As the cold settles in, and clouds fill the sky, some of us are more influenced than others. Taken to the extreme, the medical model officially calls this seasonal affective disorder, but I believe overall, it’s overdiagnosed in our community. After all, adjusting to change is difficult for all of us, so naturally it makes sense that the changing weather, lighting, routines, temperature, clothes, customs, etcetera would have a noticeable impact. The following poem is an ode for winter and a wish for spring.
So long that the sound of a bird’s chirp is all but forgotten
Spring’s bounty has long past rotten
Dark days, and yet ever more sun than moon
Once the cycle moves forward, we shall rejoice in the sun’s boon
I recently started a 30 day program with Vitanya which utilizes neuroscience to increase brain balance and performance. I’ve noticed slight changes since beginning two days ago. The most significant of which is related to an experience I had upon waking up this morning. See, I had been dreaming and, from my foggy remembrance, I was grasping for something. Right as I was going to secure whatever it was, I woke up and felt like I had just grasped air. It’s as if I woke up right as I was about to finish the action in my dream. This was quite curious because I’ve never had this experience before (or if I did, I do not remember). It seems that the once firm barrier between the land of dreams and the physical truth of reality has become more flexible. Maybe next time, I'll be able to grasp something more than air. In any case, to commemorate this change, I’ve crafted the following haiku.
End of a trek
Dream joined with reality
A new day has dawned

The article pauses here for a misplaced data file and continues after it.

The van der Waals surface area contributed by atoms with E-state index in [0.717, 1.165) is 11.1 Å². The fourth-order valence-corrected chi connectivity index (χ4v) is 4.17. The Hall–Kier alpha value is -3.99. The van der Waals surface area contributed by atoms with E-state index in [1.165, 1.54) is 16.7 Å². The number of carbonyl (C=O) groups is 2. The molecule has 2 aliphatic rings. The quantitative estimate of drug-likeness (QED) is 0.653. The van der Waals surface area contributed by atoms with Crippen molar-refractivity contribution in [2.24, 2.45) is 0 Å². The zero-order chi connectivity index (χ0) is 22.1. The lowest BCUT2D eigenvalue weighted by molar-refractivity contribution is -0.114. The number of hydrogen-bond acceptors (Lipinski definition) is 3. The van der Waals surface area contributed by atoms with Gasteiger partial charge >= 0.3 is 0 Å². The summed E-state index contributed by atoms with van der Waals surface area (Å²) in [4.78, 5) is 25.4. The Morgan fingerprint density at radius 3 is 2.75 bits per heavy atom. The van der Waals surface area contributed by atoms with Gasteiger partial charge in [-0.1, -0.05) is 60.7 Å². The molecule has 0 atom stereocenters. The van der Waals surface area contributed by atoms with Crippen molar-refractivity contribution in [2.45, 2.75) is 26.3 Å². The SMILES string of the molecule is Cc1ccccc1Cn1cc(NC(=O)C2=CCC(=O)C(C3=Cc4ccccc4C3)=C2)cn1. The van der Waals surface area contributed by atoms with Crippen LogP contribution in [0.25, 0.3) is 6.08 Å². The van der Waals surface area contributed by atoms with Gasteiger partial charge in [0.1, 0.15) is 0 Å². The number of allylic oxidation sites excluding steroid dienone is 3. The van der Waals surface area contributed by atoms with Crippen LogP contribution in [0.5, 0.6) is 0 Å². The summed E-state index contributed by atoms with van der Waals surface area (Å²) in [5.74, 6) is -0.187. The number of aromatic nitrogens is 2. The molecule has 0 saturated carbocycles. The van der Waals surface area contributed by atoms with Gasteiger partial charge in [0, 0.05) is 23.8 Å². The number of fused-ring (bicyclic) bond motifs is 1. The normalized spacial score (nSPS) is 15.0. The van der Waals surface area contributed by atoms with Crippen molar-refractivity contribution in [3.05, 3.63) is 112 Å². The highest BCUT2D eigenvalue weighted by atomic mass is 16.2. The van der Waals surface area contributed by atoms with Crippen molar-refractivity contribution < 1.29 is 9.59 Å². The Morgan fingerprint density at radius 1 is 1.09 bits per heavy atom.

Some neuroscientists are trying to prove that our reality is a co-constructed illusion powered by the electrical signals of our brain as information is relayed via our senses. The ways that we perceive the world is a large part of this illusion. Our vision is one of the easiest senses to fool, as evidenced by the myriad of visual tricks we can use to hide things (or even people!) in plaint sight: e.g. the invisible gorilla illusion. Please enjoy the following poem on how we perceive the moon from an earthbound view.
Larger than life one moment, fleeting in many days’ breath
Where does this cosmic entity disappear to, if not death?
Bathing us sometimes with ethereal light,
It’s fullness, and blueness a sight of surreal delight
Waves always under its thrall
Even when it seems to be with us, not at all
We think our long sight and humankind’s vision has unlocked its secrets
But what about the dark, unseen side of the moon?
Grief is an elaborate process that is unique to every individual and to every event. It's five stages and the nature in which one bounces from each stage to another reminds me of the star method of bolting a car wheel. The criss-cross pattern first creates the shape of a star across the bolts and, for the best results, you can't fully complete each bolt the first time; you have to come back and secure it once the other bolts have been attended to. Similarly, in each experience of grief, often we cannot be completely satisfied with our experience of denial, bargaining, anger, depression, or acceptance until we've been through each one at least once. Even if we think each part has run its course, mindfully reflecting and checking in on each aspect while paying attention to how our minds and brains react is a great way to ensure that our grief process has been honored and respected. The following is a backwards poem I wrote to highlight just one example of how the five stages of grief resembles more of a starry pattern, than a linear one.
It is almost time for acceptance.
The end is soon to come for your depression,
For you will overcome your denial
As you’ve run the course with the tactic of bargaining
And thus, your anger subsides